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biggamejames
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Re: how on earth are we ever going to pay off loans?

Postby biggamejames » Sat Jan 02, 2010 4:31 pm

BradyToMoss wrote:
biggamejames wrote:
harvey2L wrote:I am a 2L who went to a T14 at sticker price, assuming (reasonably I think) that the salary would make the price worth it. I got no callbacks from OCI, despite a respectable 3.5 GPA and membership on a secondary journal. I've contacted small firms that pay $50k to 70k in my hometown, and none are interested. I even applied to government agencies--got a couple of screening interviews, but otherwise no luck there. So I'm on track to be unemployed with $200k in debt. I guess I'll have a "prestigious" diploma to hang on my wall in the projects (or worse yet, in my parents' house), and the ability to engage in interesting discussions about constitutional issues at cocktail parties, but otherwise, I feel gypped. I read a lot of posts on this board, and people talk as if there are still 2007 job prospects. There aren't. I feel like I would have been better off staying on track to be a professional philosopher--at least then, if you're unsuccessful, people understand why. In law, if you're unsuccessful, you're viewed as a failure.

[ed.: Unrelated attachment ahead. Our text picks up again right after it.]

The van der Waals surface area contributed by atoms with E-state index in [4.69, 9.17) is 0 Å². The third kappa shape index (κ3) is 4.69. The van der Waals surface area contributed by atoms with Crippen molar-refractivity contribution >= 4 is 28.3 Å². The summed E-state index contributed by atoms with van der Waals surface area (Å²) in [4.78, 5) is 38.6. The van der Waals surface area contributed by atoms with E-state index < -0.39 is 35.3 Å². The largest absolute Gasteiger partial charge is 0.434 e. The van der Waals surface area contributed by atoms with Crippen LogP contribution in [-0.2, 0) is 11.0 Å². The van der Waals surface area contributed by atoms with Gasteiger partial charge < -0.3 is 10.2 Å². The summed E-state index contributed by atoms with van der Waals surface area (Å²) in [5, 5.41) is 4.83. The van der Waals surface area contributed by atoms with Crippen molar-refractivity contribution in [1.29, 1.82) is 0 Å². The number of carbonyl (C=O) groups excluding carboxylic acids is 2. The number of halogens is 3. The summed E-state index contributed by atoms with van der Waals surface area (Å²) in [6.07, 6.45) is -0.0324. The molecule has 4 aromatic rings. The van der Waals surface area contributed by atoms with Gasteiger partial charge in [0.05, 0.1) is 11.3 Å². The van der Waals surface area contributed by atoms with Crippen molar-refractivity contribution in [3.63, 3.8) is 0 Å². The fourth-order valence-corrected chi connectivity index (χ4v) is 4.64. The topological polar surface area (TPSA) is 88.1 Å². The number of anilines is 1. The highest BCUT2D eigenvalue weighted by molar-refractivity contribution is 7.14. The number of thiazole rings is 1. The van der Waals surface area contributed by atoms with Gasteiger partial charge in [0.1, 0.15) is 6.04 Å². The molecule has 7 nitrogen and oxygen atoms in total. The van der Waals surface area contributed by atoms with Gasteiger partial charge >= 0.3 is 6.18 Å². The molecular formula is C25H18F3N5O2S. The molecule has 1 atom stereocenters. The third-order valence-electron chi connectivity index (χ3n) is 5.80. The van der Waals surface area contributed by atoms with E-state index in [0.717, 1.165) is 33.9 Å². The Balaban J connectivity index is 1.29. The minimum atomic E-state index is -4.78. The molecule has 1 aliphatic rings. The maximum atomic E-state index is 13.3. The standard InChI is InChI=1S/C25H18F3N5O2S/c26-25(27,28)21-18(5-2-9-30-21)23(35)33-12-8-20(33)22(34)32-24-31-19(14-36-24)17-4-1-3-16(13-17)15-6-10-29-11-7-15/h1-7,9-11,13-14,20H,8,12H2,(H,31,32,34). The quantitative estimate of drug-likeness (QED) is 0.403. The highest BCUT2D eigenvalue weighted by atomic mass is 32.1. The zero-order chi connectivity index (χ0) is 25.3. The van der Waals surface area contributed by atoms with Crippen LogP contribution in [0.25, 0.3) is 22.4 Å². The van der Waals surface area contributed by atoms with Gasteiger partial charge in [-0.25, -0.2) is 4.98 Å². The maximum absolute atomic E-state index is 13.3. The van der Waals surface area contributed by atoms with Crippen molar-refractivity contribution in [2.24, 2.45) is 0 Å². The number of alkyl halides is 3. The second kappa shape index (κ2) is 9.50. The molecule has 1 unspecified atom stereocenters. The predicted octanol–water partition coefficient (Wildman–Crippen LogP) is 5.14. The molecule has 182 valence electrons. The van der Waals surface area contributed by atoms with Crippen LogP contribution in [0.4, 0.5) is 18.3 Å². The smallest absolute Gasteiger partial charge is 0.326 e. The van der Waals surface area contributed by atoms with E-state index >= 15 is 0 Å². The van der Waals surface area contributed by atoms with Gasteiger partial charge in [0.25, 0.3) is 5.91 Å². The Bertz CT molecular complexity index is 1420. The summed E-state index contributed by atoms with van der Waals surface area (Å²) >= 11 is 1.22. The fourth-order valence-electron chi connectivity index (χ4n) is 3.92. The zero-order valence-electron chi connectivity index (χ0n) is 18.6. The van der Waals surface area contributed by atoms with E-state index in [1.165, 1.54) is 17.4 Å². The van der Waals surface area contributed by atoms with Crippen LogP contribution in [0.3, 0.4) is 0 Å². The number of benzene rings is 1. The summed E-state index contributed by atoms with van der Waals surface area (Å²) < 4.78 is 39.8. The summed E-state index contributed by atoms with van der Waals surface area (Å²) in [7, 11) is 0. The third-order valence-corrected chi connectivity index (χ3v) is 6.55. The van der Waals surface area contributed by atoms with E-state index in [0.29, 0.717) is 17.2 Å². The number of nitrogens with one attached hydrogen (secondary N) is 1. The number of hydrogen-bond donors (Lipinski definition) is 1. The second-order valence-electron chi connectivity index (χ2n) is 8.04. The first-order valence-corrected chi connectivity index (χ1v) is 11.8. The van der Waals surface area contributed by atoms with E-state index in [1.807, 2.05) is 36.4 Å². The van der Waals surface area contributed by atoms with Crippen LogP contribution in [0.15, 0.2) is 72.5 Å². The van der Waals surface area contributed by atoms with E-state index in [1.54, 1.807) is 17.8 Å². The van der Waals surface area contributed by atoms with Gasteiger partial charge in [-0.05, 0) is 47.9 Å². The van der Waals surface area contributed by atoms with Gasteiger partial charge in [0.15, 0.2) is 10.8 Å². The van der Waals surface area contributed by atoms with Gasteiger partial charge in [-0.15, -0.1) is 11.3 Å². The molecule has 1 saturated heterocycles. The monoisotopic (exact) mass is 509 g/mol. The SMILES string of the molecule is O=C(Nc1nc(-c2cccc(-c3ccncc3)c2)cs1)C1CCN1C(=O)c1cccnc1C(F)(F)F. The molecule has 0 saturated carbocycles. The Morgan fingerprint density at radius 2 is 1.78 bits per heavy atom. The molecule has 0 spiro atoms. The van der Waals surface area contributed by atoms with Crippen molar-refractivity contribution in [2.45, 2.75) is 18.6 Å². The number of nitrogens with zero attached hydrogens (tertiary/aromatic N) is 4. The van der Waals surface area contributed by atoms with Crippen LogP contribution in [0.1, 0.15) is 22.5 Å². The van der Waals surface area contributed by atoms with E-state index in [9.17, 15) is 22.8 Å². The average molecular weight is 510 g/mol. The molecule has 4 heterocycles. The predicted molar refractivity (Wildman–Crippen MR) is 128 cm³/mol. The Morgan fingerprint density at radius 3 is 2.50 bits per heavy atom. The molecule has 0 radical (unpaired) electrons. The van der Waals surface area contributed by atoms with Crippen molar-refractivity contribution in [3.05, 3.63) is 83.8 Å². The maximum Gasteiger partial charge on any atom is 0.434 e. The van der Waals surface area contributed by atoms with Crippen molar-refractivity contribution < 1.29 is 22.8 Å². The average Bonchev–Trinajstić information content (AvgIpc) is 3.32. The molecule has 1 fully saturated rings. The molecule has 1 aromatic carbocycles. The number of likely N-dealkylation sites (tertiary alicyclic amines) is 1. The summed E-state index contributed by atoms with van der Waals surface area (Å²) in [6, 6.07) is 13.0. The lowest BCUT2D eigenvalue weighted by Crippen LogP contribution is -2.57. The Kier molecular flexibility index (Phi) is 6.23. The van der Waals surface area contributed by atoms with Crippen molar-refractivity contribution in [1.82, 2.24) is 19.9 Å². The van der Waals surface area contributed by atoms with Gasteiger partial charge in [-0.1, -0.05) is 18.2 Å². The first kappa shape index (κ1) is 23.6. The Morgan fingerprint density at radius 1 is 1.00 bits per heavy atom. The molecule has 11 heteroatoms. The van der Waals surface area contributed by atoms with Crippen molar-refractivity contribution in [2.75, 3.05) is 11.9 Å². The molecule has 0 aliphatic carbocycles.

I'm in a similar situation (top 40% instead of top 30%, mid t-14 instead of lower t-14), but I'm not that freaked out about it. I figure that as long as I can find some job that pays 40k/year or more, I'll be better off than I would have been without law school, so I'll just be happy about the improvement. Can you just try taking a similar perspective?

It's hard to see how $200k in debt and 3 years of forgone income with a $40k/year job is a better situation than starting to work right out of UG.

I did start work right after undergrad, and worked during undergrad, too, but the highest paying setup I could get paid $14k/year and was mind-numbingly boring to boot. $40k/year at a job that at least nominally involves using your mind is kind of awesome?

postitnotes
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Re: how on earth are we ever going to pay off loans?

Postby postitnotes » Sat Jan 02, 2010 4:33 pm

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Last edited by postitnotes on Wed Jan 06, 2010 8:59 pm, edited 1 time in total.

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biggamejames
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Re: how on earth are we ever going to pay off loans?

Postby biggamejames » Sat Jan 02, 2010 4:39 pm

postitnotes wrote:
biggamejames wrote:I did start work right after undergrad, and worked during undergrad, too, but the highest paying setup I could get paid $14k/year and was mind-numbingly boring to boot. $40k/year at a job that at least nominally involves using your mind is kind of awesome?